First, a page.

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Historical Fact & Fictional “What ifs?”

I cannot consider myself a history buff, because I do not put as much effort into learning about more as I could. I enjoy history, always have, and do not shun learning something more, but I do not avidly look for that something as much as my father did when he was younger. One of the key points in history I like to learn more about, however, is that of the Roman era; from the founding of the Republic, to the growth of an empire, and then ultimately, its fall.

First, I’d like to share what I believe to be some little known Roman facts.

  • 1:) The term dictator comes from the Latin (like most things in the English language) from the ranks of the Roman Republic. The dictator was a military leader that was given absolute control within the Republic under emergency measures. Once the emergency situation ended, the dictator’s power was returned to the Senate. Julius Caesar was the last to hold the rank. Caesar refused to step down and return his power, at the end of the Gallic Wars. This incited civil war within the Republic, which resulted in the deaths of Pompey. He marched back into roman territory with a legion at his back, and fought his way back. Contrary to the idea that Julius Caesar declared himself emperor, only to turn around be back-stabbed by his friends, the event of the Ides of March only occurred 5 years after he was declared Dictator in Perpetuity. Though the majority of those who vied against Caesar on the Ides of March were Senatorial supporters, it was Julius’s adopted son (Octavian, later known as Augustus Caesar) that would end up taking control of Rome afterwards, tearing the Roman Republic down, and bringing in the birth of the Roman Empire.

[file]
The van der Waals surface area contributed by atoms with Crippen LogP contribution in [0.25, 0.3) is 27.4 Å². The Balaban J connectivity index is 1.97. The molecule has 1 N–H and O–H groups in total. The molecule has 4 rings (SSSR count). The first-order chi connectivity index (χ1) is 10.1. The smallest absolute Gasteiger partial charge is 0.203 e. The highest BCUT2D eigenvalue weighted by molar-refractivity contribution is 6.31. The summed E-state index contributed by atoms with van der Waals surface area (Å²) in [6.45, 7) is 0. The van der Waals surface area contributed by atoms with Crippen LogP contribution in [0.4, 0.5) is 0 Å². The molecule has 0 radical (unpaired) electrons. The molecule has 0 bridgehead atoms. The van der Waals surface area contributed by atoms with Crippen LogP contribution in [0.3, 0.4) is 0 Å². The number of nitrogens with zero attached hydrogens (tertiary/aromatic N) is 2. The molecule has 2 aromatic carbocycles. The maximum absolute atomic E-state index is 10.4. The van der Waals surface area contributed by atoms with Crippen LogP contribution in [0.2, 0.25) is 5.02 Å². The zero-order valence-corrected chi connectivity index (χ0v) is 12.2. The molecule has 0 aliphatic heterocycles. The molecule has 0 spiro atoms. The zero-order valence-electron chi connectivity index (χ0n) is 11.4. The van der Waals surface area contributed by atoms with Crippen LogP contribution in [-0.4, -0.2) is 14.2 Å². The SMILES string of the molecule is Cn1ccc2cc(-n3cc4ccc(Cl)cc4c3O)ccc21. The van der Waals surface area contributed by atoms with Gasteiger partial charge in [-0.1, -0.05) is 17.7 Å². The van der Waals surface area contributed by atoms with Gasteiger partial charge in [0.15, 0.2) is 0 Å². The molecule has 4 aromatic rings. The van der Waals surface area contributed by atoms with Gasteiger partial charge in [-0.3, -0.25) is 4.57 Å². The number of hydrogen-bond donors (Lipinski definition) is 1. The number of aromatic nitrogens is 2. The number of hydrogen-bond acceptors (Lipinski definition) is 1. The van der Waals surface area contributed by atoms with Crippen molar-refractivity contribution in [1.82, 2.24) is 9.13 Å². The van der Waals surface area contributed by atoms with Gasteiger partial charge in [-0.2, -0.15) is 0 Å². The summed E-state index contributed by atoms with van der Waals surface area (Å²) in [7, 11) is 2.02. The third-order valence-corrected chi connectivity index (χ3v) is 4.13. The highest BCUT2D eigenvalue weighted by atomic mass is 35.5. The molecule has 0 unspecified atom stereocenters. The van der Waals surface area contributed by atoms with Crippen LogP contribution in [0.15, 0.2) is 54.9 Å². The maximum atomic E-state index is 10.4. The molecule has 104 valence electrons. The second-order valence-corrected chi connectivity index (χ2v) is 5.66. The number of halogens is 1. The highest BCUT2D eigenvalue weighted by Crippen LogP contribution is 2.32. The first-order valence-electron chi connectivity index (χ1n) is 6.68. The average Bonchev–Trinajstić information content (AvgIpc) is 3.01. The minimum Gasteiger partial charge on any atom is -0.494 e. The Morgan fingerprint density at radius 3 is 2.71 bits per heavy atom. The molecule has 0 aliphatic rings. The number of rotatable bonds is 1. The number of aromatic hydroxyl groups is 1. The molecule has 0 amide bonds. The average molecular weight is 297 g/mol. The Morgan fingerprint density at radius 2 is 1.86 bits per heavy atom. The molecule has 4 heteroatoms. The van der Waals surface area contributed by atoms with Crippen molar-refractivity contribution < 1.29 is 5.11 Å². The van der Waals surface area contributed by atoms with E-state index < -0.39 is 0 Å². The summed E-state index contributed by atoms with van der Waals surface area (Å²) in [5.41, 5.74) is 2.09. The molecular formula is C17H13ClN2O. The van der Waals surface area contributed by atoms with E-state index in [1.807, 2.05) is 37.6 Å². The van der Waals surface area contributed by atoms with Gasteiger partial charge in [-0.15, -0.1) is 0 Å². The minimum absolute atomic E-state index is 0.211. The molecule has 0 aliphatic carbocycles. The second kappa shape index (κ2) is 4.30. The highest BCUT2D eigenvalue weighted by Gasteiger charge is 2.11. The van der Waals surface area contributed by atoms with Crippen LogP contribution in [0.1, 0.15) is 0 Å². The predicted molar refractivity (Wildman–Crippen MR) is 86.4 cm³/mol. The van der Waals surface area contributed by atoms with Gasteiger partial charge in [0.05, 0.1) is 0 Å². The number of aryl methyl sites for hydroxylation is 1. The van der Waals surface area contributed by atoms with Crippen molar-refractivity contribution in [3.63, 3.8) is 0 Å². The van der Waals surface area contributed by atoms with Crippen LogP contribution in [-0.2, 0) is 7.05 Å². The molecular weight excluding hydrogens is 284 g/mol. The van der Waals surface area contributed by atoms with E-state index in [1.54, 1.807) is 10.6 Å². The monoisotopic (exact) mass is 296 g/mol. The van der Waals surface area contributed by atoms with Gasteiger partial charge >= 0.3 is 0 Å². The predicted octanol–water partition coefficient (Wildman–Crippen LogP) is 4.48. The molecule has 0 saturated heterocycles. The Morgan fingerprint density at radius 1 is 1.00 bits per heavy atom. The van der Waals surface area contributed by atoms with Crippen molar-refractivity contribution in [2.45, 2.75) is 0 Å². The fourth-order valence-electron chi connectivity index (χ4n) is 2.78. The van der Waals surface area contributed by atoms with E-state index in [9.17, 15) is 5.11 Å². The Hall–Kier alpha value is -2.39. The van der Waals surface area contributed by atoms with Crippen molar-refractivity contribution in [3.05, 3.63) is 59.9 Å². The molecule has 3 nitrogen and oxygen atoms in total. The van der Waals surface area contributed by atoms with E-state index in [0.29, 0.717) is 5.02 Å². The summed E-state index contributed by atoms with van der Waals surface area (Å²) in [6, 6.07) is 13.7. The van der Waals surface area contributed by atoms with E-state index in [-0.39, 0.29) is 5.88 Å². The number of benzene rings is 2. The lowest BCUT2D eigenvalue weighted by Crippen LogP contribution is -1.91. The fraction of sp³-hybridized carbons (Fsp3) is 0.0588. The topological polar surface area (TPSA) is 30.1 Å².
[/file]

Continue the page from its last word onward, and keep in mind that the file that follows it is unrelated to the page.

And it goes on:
• 2:) The Roman Republic and Empire were responsible for many technological advances that no one managed to duplicate for more than 1,000 years after the fall of Rome. Two of their major technological advances that took AGES to duplicate, was the invention of aqueducts and cisterns. In a time, prior to 500 AD, they made sewers and water systems. Yet, in medieval times, 1,000 years later, they still had no duplicated this, and were still emptying chamber pots by hand into ditches, and dumping buckets of water out of windows. A little taste of my what-if portion of this post… What would have happened regarding the Buebonic Plague if sewers had existed in the time? The story of the volcano in the city of Pompeii revolves around a man who was an engineer of the time. He investigated a aqueduct “pipe” that was responsible for carrying mountain water into the town being in need of repair due to the gas emitted from the volcano that was about to erupt. The time period after the fall of Rome was called the Dark Ages. Did anyone ever wonder why? This is one of the reasons why. Perhaps the major reason why.